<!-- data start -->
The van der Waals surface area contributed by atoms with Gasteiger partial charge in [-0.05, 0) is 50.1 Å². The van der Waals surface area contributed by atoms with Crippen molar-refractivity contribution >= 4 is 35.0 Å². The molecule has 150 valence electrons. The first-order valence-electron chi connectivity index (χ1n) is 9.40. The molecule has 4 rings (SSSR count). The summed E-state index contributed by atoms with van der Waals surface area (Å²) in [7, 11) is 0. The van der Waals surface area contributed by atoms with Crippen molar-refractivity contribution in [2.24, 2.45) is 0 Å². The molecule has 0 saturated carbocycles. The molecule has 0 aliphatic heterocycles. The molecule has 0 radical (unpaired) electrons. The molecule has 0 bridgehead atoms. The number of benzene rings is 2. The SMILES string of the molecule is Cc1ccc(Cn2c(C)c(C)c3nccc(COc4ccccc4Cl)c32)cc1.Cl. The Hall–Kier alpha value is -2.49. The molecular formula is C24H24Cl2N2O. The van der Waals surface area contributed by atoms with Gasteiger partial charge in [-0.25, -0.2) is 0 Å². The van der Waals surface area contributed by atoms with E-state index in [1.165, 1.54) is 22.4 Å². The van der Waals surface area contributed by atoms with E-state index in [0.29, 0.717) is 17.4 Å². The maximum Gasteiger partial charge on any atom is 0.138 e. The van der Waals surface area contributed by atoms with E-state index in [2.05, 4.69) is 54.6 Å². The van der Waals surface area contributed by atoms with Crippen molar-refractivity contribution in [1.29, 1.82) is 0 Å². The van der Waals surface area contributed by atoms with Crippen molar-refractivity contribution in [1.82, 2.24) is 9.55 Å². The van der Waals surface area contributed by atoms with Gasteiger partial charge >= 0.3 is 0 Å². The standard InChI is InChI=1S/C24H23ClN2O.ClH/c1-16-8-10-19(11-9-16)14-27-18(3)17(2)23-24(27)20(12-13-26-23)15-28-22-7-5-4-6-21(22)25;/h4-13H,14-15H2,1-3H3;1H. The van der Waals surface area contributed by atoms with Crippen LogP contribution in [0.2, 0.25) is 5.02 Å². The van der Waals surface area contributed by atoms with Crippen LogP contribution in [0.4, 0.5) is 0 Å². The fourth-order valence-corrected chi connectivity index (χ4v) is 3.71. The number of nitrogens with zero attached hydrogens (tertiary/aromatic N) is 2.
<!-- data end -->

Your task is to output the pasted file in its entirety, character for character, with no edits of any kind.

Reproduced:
The van der Waals surface area contributed by atoms with Gasteiger partial charge in [-0.05, 0) is 50.1 Å². The van der Waals surface area contributed by atoms with Crippen molar-refractivity contribution >= 4 is 35.0 Å². The molecule has 150 valence electrons. The first-order valence-electron chi connectivity index (χ1n) is 9.40. The molecule has 4 rings (SSSR count). The summed E-state index contributed by atoms with van der Waals surface area (Å²) in [7, 11) is 0. The van der Waals surface area contributed by atoms with Crippen molar-refractivity contribution in [2.24, 2.45) is 0 Å². The molecule has 0 saturated carbocycles. The molecule has 0 aliphatic heterocycles. The molecule has 0 radical (unpaired) electrons. The molecule has 0 bridgehead atoms. The number of benzene rings is 2. The SMILES string of the molecule is Cc1ccc(Cn2c(C)c(C)c3nccc(COc4ccccc4Cl)c32)cc1.Cl. The Hall–Kier alpha value is -2.49. The molecular formula is C24H24Cl2N2O. The van der Waals surface area contributed by atoms with Gasteiger partial charge in [-0.25, -0.2) is 0 Å². The van der Waals surface area contributed by atoms with E-state index in [1.165, 1.54) is 22.4 Å². The van der Waals surface area contributed by atoms with E-state index in [0.29, 0.717) is 17.4 Å². The maximum Gasteiger partial charge on any atom is 0.138 e. The van der Waals surface area contributed by atoms with E-state index in [2.05, 4.69) is 54.6 Å². The van der Waals surface area contributed by atoms with Crippen molar-refractivity contribution in [1.29, 1.82) is 0 Å². The van der Waals surface area contributed by atoms with Crippen molar-refractivity contribution in [1.82, 2.24) is 9.55 Å². The van der Waals surface area contributed by atoms with Gasteiger partial charge >= 0.3 is 0 Å². The standard InChI is InChI=1S/C24H23ClN2O.ClH/c1-16-8-10-19(11-9-16)14-27-18(3)17(2)23-24(27)20(12-13-26-23)15-28-22-7-5-4-6-21(22)25;/h4-13H,14-15H2,1-3H3;1H. The van der Waals surface area contributed by atoms with Crippen LogP contribution in [0.2, 0.25) is 5.02 Å². The van der Waals surface area contributed by atoms with Crippen LogP contribution in [0.4, 0.5) is 0 Å². The fourth-order valence-corrected chi connectivity index (χ4v) is 3.71. The number of nitrogens with zero attached hydrogens (tertiary/aromatic N) is 2.